After eight long years, the ECP finally announced its decision on Tuesday in relation to PTI’s foreign funding case as it gave a unanimous verdict that the PTI did indeed receive prohibited funding and issued a notice to the party asking why the funds should not be confiscated. A three-member ECP bench headed by Chief Election Commissioner Sikander (CEC) Sultan Raja announced the verdict where it was revealed that the political party received funds from 34 foreign nationals and 351 companies based outside the country.

The case went on longer than it should have considering that it was filed back in 2014, but it is good to see this chapter come to a close. The ECP has also declared that the PTI took ownership of only eight accounts, kept 13 hidden which were linked to the party, and failed to mention three. In relation to the recent story featured in the Financial Times, the verdict also confirmed that the party knowingly and wilfully received funding from Wootton Cricket Limited, operated by business tycoon Arif Naqvi.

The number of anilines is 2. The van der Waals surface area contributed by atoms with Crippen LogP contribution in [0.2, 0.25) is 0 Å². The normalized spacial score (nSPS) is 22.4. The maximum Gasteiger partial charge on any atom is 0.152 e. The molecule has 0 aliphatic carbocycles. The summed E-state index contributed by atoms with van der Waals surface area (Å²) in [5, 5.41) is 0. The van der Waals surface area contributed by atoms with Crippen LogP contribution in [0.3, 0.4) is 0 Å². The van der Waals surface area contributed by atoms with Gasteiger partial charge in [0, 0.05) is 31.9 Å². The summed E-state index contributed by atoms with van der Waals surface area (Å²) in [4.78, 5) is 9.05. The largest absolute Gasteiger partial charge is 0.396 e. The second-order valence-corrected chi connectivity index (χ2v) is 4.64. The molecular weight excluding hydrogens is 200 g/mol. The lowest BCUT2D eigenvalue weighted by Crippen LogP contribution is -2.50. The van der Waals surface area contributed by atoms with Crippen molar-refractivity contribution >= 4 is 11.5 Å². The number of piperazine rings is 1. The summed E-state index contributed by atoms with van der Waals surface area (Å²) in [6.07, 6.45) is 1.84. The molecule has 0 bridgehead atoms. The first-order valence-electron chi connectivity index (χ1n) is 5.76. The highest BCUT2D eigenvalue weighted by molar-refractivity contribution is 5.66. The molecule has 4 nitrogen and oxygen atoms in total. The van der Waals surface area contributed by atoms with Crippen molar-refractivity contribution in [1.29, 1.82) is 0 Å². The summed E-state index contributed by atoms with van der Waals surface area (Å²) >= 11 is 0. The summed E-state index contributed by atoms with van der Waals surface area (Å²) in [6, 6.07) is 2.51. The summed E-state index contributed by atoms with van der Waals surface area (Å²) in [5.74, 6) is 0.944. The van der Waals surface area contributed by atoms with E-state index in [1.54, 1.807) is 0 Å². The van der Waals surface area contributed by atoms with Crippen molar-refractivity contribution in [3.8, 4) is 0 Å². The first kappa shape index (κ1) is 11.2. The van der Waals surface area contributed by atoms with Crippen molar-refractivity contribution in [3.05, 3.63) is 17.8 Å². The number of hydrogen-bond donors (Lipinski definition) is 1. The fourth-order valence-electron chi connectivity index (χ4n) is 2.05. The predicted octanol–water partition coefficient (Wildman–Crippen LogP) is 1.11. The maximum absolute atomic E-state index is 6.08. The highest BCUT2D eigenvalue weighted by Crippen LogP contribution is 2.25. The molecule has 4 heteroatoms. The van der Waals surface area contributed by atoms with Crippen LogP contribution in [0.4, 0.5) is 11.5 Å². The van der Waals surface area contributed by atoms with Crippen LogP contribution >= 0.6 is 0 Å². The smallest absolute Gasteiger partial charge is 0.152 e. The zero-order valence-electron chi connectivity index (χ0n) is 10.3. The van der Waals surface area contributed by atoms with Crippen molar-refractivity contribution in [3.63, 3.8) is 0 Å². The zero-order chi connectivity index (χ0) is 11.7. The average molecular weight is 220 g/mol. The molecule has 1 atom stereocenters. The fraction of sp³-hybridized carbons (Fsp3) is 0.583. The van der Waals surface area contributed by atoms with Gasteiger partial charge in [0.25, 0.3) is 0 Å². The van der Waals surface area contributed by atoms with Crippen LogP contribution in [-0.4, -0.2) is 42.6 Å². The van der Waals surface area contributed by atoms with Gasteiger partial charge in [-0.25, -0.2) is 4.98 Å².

The Form-1 submitted by Imran Khan was found to be grossly inaccurate by the electoral watchdog. Regardless of what PTI officials claim about how the party chairman had no idea about these accounts or the flow of funds, the fact of the matter is that for five years under review, Mr Imran Khan filed submissions that were wrong, and even during the course of the case proceedings, the PTI continued to conceal and withhold complete and full disclosure of the source of its funds.

This verdict has made clear that there exists no simplistic binary such as clean versus corrupt or good versus bad when it comes to the political landscape, regardless of what the PTI propaganda machine would have you believe. Those that vociferously criticise other political parties for supposed wrongdoings or corrupt practices must do the same in this case, because it is a matter of principle. The PTI can ask for other parties to be investigated for foreign funding, but even if they are found to be guilty, it would not change the reality that the PTI was on the receiving end of prohibited funds and lied about it.

If other parties are guilty of the same, they should be held accountable in their own right. What is settled is that the moral ground the PTI was staking a claim on has extremely shaky foundations. Continued obfuscation and attempts to challenge the verdict by questioning the impartiality of the ECP will not reap any dividends.